What makes the concepts from Mickelson stand out, apart from their innovative use of technology, is the clear adherence to the needs of the brands in communicating their values and even enhancing those principles with smart design.
Use of similar technology has already reached the market however, with a portion of the 5th generation iPod Touch and 7th generation iPod Nano’s having EarPod holders that dissolved in warm water. UK retailer Marks & Spencer has also experimented with using biodegradable materials that dissolved in water, such as on their chocolate box packaging. Neither Apple or M&S have managed to use the technology with quite the elegance and ingenuity that Mickelson has with his concepts.
But what if zero-waste packaging was about making that format edible?
Brazilian burger chain Bob’s recently launched an initiative where its traditional plastic wrappers were replaced with edible, branded versions. Researchers at Havard have gone a step further and developed a biodegradable membrane called ‘WikiCells’. Drawing inspiration from grape skins, these membranes can be washed and are entirely edible. The technology has been used to create ‘WikiPearls’, which house anything from ice cream and yogurt to cheese and even coffee.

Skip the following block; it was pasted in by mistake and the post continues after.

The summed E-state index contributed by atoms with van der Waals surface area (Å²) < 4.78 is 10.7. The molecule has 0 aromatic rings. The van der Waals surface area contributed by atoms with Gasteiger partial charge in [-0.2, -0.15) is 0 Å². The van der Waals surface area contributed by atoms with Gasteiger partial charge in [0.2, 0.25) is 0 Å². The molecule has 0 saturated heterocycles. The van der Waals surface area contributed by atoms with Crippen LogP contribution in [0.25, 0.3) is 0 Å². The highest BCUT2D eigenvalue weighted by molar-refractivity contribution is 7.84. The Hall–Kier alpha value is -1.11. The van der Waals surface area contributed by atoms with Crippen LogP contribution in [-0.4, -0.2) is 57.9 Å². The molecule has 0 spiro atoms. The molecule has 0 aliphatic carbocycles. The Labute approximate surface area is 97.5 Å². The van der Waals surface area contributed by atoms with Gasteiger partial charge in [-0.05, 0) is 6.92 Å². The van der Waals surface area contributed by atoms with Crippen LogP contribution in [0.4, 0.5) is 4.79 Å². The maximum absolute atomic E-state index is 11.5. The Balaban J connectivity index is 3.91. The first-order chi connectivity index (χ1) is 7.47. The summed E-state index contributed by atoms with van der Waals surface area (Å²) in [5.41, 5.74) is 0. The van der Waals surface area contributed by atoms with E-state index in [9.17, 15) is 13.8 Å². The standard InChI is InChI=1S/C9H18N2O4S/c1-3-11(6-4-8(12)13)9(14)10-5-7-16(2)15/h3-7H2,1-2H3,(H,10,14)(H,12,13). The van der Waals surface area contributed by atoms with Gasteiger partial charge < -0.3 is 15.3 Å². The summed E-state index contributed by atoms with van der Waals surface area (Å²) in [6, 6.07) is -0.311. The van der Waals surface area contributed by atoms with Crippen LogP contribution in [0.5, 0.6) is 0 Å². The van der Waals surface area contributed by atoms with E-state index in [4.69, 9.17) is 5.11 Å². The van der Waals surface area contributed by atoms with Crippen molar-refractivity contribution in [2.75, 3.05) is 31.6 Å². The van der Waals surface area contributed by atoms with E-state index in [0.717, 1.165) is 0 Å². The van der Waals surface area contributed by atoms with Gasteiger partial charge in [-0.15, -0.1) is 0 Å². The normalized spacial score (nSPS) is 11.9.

Drawing inspiration from nature, or biomimicry, could well be a fertile area to provide solutions for zero-waste packaging. Creating packaging that protects and promotes the product, but disappears once its been used, is getting closer to the horizon. Food production researchers are developing ways to package food with nutrients that improve freshness, but when they run out it triggers the packaging to automatically breakdown. This potentially means that certain raw foods could continue to grow within the biodegradable packaging, breaking apart when the sell-by date approaches or is exceeded.
With 40% of UK and US consumers making a food purchasing decision based on how efficient the packaging is (JWT), brands will need to look for new innovative ways to balance increasing environmental concerns, but also address the need to communicate their values on-pack. Although technologies like WikiCell undeniably meet the brief of zero-waste packaging, its commercial viability is less certain.
What makes Aaron Mickelson’s concepts so engaging is that they make the packaging work harder and smarter – creating a proposition that goes beyond communicating the brand values with only graphics and logos. If a piece of packaging can convey values of progressiveness, ingenuity and responsibility with the use of smart, sustainable designs its benefit will not only be felt ecologically, but also in bottom line of the brand.
About Ben Sillence
Ben Sillence is a creative strategist with a background in product and packaging design, and joined Path as their Strategy and Innovation Manager in 2012.
With a belief that strategic innovation works best with creative thinking, he has helped grow some of the worlds largest brands, such as JTI, SABMiller, P&G, Dell, PepsiCo and Kraft. Ben also acts as author and editor of Mapº, a monthly trends briefing piece from Path that seeks to inform brand leaders through trend analysis, and inspire fresh thinking.